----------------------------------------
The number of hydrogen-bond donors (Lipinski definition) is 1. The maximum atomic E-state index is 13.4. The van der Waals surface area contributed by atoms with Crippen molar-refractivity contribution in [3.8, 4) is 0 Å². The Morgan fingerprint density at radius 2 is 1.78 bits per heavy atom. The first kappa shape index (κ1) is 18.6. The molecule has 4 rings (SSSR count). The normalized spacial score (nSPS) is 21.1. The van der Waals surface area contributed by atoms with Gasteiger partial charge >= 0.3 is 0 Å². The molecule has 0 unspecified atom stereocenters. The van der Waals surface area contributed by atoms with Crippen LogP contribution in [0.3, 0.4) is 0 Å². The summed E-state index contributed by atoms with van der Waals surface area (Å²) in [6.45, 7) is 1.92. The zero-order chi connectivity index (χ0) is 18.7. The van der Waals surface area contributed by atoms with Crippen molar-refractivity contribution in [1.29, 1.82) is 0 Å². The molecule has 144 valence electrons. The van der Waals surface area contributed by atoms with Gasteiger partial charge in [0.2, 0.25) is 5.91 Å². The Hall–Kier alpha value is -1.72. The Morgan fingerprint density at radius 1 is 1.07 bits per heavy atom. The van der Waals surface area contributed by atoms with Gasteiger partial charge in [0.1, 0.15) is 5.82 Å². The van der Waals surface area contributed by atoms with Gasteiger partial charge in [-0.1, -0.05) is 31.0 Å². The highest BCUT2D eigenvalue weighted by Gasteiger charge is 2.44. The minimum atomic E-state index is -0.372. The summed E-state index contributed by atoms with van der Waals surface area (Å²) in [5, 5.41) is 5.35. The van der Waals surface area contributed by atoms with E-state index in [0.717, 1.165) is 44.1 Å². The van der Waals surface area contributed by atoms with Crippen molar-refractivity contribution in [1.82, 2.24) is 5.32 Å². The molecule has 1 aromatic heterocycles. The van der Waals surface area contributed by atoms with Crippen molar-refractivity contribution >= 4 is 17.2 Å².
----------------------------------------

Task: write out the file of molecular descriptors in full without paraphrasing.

The number of hydrogen-bond donors (Lipinski definition) is 1. The maximum atomic E-state index is 13.4. The van der Waals surface area contributed by atoms with Crippen molar-refractivity contribution in [3.8, 4) is 0 Å². The Morgan fingerprint density at radius 2 is 1.78 bits per heavy atom. The first kappa shape index (κ1) is 18.6. The molecule has 4 rings (SSSR count). The normalized spacial score (nSPS) is 21.1. The van der Waals surface area contributed by atoms with Gasteiger partial charge >= 0.3 is 0 Å². The molecule has 0 unspecified atom stereocenters. The van der Waals surface area contributed by atoms with Crippen LogP contribution in [0.3, 0.4) is 0 Å². The summed E-state index contributed by atoms with van der Waals surface area (Å²) in [6.45, 7) is 1.92. The zero-order chi connectivity index (χ0) is 18.7. The van der Waals surface area contributed by atoms with Crippen molar-refractivity contribution in [1.29, 1.82) is 0 Å². The molecule has 144 valence electrons. The van der Waals surface area contributed by atoms with Gasteiger partial charge in [0.2, 0.25) is 5.91 Å². The Hall–Kier alpha value is -1.72. The Morgan fingerprint density at radius 1 is 1.07 bits per heavy atom. The van der Waals surface area contributed by atoms with Gasteiger partial charge in [0.1, 0.15) is 5.82 Å². The van der Waals surface area contributed by atoms with Gasteiger partial charge in [-0.1, -0.05) is 31.0 Å². The highest BCUT2D eigenvalue weighted by Gasteiger charge is 2.44. The minimum atomic E-state index is -0.372. The summed E-state index contributed by atoms with van der Waals surface area (Å²) in [5, 5.41) is 5.35. The van der Waals surface area contributed by atoms with E-state index in [0.717, 1.165) is 44.1 Å². The van der Waals surface area contributed by atoms with Crippen molar-refractivity contribution in [1.82, 2.24) is 5.32 Å². The molecule has 1 aromatic heterocycles. The van der Waals surface area contributed by atoms with Crippen molar-refractivity contribution >= 4 is 17.2 Å².